The clarification followed me querying a rather odd statement by the company’s anti-fraud chief: that Apple was “the greatest platform for distributing child porn.” That immediately raised the question: If the company wasn’t scanning iCloud photos, how could it know this?
There are also a couple of other clues that Apple had to have been doing some kind of CSAM scanning. An archived version of Apple’s child safety page said this (emphasis ours):
Apple is dedicated to protecting children throughout our ecosystem wherever our products are used, and we continue to support innovation in this space. We have developed robust protections at all levels of our software platform and throughout our supply chain. As part of this commitment, Apple uses image matching technology to help find and report child exploitation. Much like spam filters in email, our systems use electronic signatures to find suspected child exploitation. We validate each match with individual review. Accounts with child exploitation content violate our terms and conditions of service, and any accounts we find with this material will be disabled.
Additionally, the company’s chief privacy officer said the same thing back in January 2020:
Jane Horvath, Apple’s chief privacy officer, said at a tech conference that the company uses screening technology to look for the illegal images. The company says it disables accounts if Apple finds evidence of child exploitation material, although it does not specify how it discovers it.
Apple wouldn’t comment on Friedman’s quote, but they did tell me that the company has never scanned iCloud Photos.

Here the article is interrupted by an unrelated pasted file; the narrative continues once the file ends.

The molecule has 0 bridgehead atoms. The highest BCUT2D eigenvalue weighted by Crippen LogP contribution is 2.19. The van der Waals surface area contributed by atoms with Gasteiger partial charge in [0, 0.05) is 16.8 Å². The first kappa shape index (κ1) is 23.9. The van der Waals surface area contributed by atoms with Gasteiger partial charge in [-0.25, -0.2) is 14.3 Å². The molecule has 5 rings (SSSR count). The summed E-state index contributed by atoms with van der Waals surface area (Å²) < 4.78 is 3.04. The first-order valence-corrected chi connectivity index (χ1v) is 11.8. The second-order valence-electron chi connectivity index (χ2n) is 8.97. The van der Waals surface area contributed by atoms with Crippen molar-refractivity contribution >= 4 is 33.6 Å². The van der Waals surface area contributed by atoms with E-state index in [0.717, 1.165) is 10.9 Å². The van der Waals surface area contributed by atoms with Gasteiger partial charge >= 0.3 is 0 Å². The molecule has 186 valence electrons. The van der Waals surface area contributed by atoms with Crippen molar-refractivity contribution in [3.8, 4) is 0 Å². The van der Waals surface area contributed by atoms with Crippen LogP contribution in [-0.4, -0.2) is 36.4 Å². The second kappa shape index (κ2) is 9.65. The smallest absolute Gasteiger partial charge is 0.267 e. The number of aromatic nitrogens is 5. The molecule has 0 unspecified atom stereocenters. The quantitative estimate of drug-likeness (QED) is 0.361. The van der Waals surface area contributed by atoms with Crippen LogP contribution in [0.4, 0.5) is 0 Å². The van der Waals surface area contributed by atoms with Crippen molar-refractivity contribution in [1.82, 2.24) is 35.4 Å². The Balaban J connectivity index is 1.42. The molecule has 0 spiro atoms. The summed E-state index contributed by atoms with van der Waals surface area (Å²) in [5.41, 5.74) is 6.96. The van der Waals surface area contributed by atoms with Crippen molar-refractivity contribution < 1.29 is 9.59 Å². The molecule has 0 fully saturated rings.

Apple scans iCloud Mail
However, Apple confirmed to me that it has been scanning outgoing and incoming iCloud Mail for CSAM attachments since 2019. Email is not encrypted, so scanning attachments as mail passes through Apple servers would be a trivial task.
Apple also indicated that it was doing some limited scanning of other data, but would not tell me what that was, except to suggest that it was on a tiny scale. It did tell me that the “other data” does not include iCloud backups.
Although Friedman’s statement sounds definitive – like it’s based on hard data – it’s now looking likely that it wasn’t. It’s our understanding that the total number of reports Apple makes to CSAM each year is measured in the hundreds, meaning that email scanning would not provide any kind of evidence of a large-scale problem on Apple servers.
The explanation probably lays in the fact that other cloud services were scanning photos for CSAM, and Apple wasn’t. If other services were disabling accounts for uploading CSAM, and iCloud Photos wasn’t (because the company wasn’t scanning there), then the logical inference would be that more CSAM exists on Apple’s platform than anywhere else. Friedman was probably doing nothing more than reaching that conclusion.
The controversy over Apple’s CSAM plans continues, with two Princeton academics stating that they prototyped a scanning system based on exactly the same approach as Apple, but abandoned the work due to the risk of governmental misuse.
HT to Jesse Hollington for the email discussion that led me to contact Apple
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